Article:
You’ll have to forgive any typos, because the massive neck brace I’m forced to wear after the tonal whiplash of the last two episodes makes it hard to type. There’s a lot I could say about this episode, one of the best in Gegege no Kitarou’s entire run, but a couple of thoughts are percolating foremost in my head:
First – I have unending admiration for what this reboot has done in terms of the Gegege no Kitarou franchise. To so thoroughly contemporize it without sacrificing any of Mizuki Shigeru’s core values is nothing less than a triumph of proportions rarely seen among anime and manga’s benchmark properties. I haven’t talked much about director Ogawa Kouji and writer Ohnogi Hiroshi, but they’ve done a masterful job here, reverential and groundbreaking at the same time.
And second – I can’t but wonder if the massive tonal shifts GGGnK 2018 engages in are something one should express reservations about. Does it matter that it whipsaws from irreverent satire to grim and dark social commentary with no preamble or buffer zone, as long as it does both extremes well? I don’t know the answer, honestly – I just know that this series cycles through genres like Ricky Jay shuffling cards.
Now, as to this episode itself, it would be no exaggeration to say that it once more touches on the issues that are at the very core of the Mizuki oeuvre, but probably more directly and personally than any of this series so far. There’s no question that the whole youkai vs. human dichotomy in this franchise is something of a stand-in for racism and nationalism in Japan, a subject that was very close to Mizuki’s heart as a wounded veteran who saw all the horrors of the war Japanese nationalism wrought, and then was forced to propagandize about them. But in bringing terrorism into the question, the 2018 version takes the franchise into very difficult and murky waters – something it’s never shied away from doing, which I deeply respect – though it must be said, the results have sometimes been regrettable.
Here’s thing: even if it sometimes gets it wrong – which from my perspective it certainly does – you have to admire the series’ staff for being utterly fearless even with a Sunday morning time slot. In Japan the default state with uncomfortable things – be they personal or cultural – is not to talk about them. Sometimes Gegege no Kitarou talks about them clumsily, because generally speaking Japanese popular entertainment doesn’t have much experience talking about these uncomfortable issues. But it’s still better to throw open the curtains and let the light shine in, even if it stings your eyes for a while.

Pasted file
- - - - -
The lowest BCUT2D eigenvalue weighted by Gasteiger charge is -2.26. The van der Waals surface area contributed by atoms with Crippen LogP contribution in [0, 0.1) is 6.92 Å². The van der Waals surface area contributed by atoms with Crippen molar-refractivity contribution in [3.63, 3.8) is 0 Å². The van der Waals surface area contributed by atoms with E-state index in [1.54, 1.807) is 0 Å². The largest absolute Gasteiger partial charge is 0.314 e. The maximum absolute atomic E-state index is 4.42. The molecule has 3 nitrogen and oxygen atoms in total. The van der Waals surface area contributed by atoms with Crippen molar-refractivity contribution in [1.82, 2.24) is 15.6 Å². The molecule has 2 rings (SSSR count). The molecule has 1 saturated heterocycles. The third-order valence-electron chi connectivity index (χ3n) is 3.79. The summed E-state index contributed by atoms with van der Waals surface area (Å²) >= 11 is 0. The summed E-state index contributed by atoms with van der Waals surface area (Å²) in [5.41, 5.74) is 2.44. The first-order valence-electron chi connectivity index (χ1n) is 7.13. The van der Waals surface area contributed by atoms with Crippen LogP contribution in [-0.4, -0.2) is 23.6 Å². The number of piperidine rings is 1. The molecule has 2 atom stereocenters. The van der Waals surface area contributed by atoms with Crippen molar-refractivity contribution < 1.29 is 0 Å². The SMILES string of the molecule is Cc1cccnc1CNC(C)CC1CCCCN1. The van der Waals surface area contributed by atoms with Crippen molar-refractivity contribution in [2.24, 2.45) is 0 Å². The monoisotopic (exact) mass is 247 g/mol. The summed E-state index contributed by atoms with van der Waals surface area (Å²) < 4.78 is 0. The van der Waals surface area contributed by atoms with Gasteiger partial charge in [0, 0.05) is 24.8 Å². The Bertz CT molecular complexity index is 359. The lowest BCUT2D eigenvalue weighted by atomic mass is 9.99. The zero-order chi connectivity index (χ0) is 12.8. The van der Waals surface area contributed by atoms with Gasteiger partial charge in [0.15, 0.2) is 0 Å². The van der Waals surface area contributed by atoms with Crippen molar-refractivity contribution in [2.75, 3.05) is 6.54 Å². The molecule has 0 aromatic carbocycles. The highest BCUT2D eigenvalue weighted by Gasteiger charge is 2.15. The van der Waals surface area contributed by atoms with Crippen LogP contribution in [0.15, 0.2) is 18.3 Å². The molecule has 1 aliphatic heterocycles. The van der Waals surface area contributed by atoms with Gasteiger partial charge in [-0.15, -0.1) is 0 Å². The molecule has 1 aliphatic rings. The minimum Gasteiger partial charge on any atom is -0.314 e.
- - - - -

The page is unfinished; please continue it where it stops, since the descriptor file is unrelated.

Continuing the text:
In the micro sense, this episode focuses on Te-no-Me (Chafurin, another seiyuu legend debuting in this version) – literally “Hand’s Eye” – who has the ability to control others’ hands through his deep-seeing eyes. According to Medama-oyaji Te-no-Me is a harmless prankster at worst, not the kind of youkai to try and kill people. But people have died, seemingly by their own hands – and lawyer Mibu Youko (Mizusawa Fumie, making her first appearance in the franchise) is being targeted. She submits a request to the youkai mailbox for help, but she’s keeping a terrible secret from Kitarou even as he protects her from Te-no-Me.
It’s Nurarihyon who tips Kitarou off to the truth – Youko-san is a member of a Diet committee that’s secretly drafting an Anti-youkai bill (and secretly funding weapons research and paramilitary units to enforce it). It wouldn’t shock me if Nurarihyon was behind that bill in the first place knowing the divisions it would sow, but that’s pure speculation. What really interests me is Nurarihyon’s continued obsession with Kitarou. Occam’s Razor suggests that he simply sees Kitarou as the biggest threat to his plans, and maybe that’s all there is. But maybe he also sees Kitarou as a powerful potential ally and even respects him, and would genuinely like him to see the light.
In Nurarihyon’s eyes, To-no-Me (also interesting to speculate is whether his vision saw the conspiracy on its own, or Nurarihyon tipped him off) is a hero fighting for youkai justice (and a useful tool). But Kitarou is caught in the middle when he learns about the bill, especially when Youko pulls an anti-youkai weapon and shoots Te-no-Me with it. Youko, as it happens, was a rebel on the committee – aghast at the Prime Minister’s disrespect for legislative process and ambition to ride this issue to absolute power. But she also fears youkai, clearly. She’s caught in the middle too, as Kitarou realizes in the aftermath of the confrontation with Te-no-Me.
There are two quotes at the end which tie all this together in phenomenal fashion. First, Nezumi-otoko – caught between the world of man and youkai more literally than anyone else – declares “What a crock. The world is shades of grey – making everything black and white is a hassle.” And Medama-oyaji tells his son “Kitarou, the path you believe in is long and winding. But I know you can make it… to the other end of that path.” Elegantly, poetically, these two lines of dialogue capture Mizuki Shigeru’s worldview and the central dramatic pillar of this series. It may not go there every week, but when Gegege no Kitarou 2018 sets its sights at the highest level, it can go places few anime are able to reach.